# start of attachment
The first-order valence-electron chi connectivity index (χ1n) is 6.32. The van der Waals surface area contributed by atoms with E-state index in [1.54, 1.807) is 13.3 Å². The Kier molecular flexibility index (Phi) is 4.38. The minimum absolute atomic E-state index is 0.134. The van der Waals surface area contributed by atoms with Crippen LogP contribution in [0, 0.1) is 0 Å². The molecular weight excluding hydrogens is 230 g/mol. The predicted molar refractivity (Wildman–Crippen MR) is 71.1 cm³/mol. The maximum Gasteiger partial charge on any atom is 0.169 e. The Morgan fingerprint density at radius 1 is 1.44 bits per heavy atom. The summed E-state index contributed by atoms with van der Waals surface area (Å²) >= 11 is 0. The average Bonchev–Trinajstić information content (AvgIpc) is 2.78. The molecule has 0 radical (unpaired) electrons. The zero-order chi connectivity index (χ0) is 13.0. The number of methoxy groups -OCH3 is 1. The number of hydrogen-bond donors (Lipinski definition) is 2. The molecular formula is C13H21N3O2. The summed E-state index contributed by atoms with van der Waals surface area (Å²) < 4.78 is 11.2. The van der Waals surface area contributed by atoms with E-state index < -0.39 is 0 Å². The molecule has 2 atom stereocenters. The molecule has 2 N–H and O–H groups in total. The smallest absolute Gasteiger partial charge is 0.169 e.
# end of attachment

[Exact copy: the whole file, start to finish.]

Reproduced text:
The first-order valence-electron chi connectivity index (χ1n) is 6.32. The van der Waals surface area contributed by atoms with E-state index in [1.54, 1.807) is 13.3 Å². The Kier molecular flexibility index (Phi) is 4.38. The minimum absolute atomic E-state index is 0.134. The van der Waals surface area contributed by atoms with Crippen LogP contribution in [0, 0.1) is 0 Å². The molecular weight excluding hydrogens is 230 g/mol. The predicted molar refractivity (Wildman–Crippen MR) is 71.1 cm³/mol. The maximum Gasteiger partial charge on any atom is 0.169 e. The Morgan fingerprint density at radius 1 is 1.44 bits per heavy atom. The summed E-state index contributed by atoms with van der Waals surface area (Å²) >= 11 is 0. The average Bonchev–Trinajstić information content (AvgIpc) is 2.78. The molecule has 0 radical (unpaired) electrons. The zero-order chi connectivity index (χ0) is 13.0. The number of methoxy groups -OCH3 is 1. The number of hydrogen-bond donors (Lipinski definition) is 2. The molecular formula is C13H21N3O2. The summed E-state index contributed by atoms with van der Waals surface area (Å²) < 4.78 is 11.2. The van der Waals surface area contributed by atoms with E-state index < -0.39 is 0 Å². The molecule has 2 atom stereocenters. The molecule has 2 N–H and O–H groups in total. The smallest absolute Gasteiger partial charge is 0.169 e.